In part one of this article, we discussed the growing numbers of elderly population requiring long term care. We realize that there are challenges and difficulties that you as a case manager face in helping families decide how, when and where to transition an elderly loved one. In this article we will discuss tangible steps and ways that you can help guide a family in choosing a skilled nursing facility, usually one that is closer to loved ones and/or has specialized care.
Helping a Family Choose a Skilled Nursing Facility
Usually this decision comes as a result of geographical movement to allow the patient to be closer to family or as a result of a patient needing specialized care. Here as some tangible steps to offer the family as they are searching for a new facility.
- Make the family aware if they need a facility that offers specialty care or services such as memory or therapy of some kind. Tell them to focus on centers that offer that care or if they are calling to ask the facility about the specialty care. Provide any resources that you may have to help assist them in locating a facility that will meet those needs.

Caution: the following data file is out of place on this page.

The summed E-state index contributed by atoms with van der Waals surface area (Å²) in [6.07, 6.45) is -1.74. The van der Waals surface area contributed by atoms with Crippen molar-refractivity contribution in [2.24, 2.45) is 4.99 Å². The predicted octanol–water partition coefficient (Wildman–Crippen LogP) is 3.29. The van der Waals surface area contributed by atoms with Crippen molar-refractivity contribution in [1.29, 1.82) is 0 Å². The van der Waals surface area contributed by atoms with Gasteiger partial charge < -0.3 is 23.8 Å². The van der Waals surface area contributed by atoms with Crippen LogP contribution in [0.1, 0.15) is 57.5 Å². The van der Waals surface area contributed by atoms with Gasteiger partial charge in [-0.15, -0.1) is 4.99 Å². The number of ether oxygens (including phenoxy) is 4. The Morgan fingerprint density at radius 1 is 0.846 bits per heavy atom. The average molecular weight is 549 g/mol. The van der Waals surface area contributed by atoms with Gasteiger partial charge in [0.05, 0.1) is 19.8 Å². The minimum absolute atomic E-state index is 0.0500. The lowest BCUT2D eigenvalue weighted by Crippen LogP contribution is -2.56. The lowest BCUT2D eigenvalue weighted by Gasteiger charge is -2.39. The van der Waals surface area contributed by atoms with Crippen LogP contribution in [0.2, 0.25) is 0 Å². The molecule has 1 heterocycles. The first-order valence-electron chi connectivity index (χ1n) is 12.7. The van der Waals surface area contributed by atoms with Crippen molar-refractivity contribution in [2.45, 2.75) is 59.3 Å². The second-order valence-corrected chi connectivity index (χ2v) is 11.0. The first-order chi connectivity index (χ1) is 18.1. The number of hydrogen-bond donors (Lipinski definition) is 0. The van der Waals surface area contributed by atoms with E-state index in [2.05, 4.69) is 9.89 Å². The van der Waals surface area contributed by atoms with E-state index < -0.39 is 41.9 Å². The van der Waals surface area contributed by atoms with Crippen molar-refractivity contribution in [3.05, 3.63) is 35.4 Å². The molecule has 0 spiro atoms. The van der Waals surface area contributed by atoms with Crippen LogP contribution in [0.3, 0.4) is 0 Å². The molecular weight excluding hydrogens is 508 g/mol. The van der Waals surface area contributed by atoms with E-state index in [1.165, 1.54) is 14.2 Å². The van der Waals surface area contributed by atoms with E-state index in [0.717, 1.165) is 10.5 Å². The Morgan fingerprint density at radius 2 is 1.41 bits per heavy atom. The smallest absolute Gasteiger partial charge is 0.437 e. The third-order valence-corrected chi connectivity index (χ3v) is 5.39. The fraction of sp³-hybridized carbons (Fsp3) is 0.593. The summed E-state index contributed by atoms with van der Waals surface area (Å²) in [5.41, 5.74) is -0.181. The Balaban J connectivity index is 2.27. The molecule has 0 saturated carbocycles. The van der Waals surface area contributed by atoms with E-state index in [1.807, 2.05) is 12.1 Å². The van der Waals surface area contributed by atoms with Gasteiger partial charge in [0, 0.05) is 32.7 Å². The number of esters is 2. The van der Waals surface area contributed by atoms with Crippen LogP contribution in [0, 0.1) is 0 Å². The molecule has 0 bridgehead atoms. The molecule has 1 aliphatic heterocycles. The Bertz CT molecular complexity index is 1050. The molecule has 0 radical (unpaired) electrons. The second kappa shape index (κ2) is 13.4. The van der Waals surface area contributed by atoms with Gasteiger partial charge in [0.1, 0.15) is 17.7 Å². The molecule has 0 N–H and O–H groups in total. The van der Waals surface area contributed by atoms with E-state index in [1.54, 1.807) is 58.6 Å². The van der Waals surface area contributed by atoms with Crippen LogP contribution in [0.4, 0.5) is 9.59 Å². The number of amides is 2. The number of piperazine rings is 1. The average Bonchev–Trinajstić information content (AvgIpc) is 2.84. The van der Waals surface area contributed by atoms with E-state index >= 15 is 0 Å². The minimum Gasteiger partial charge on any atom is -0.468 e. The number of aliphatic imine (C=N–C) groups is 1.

- Suggest to the family that they visit the facility at unscheduled times during different times of the day including shift change to be able to see the facility in all aspects of care. Suggest that they keep visiting during scheduled or different times even after their loved one is moved there in order to assure that the quality of care is consistent across all times of the day.
- Inform the family of the state’s website where they can access all the of the governmental inspection reports on each facility. These reports are public records and it is good place for the family to see what track record a facility has. For a complete listing of each state’s websites, go to https://www.medicare.gov/NursingHomeCompare/Resources/State-Websites.html
- Be willing to discuss any questions or concerns with the family during their search process.
- Confirm with the family members that the facility has an opening and/or the date that the opening is available. Make sure that the family is comfortable in all aspects with their selection.
This is never an easy process and usually the family has many doubts and concerns during this time. As a case manager, being able to offer guidance and support will help the family in their decision making process.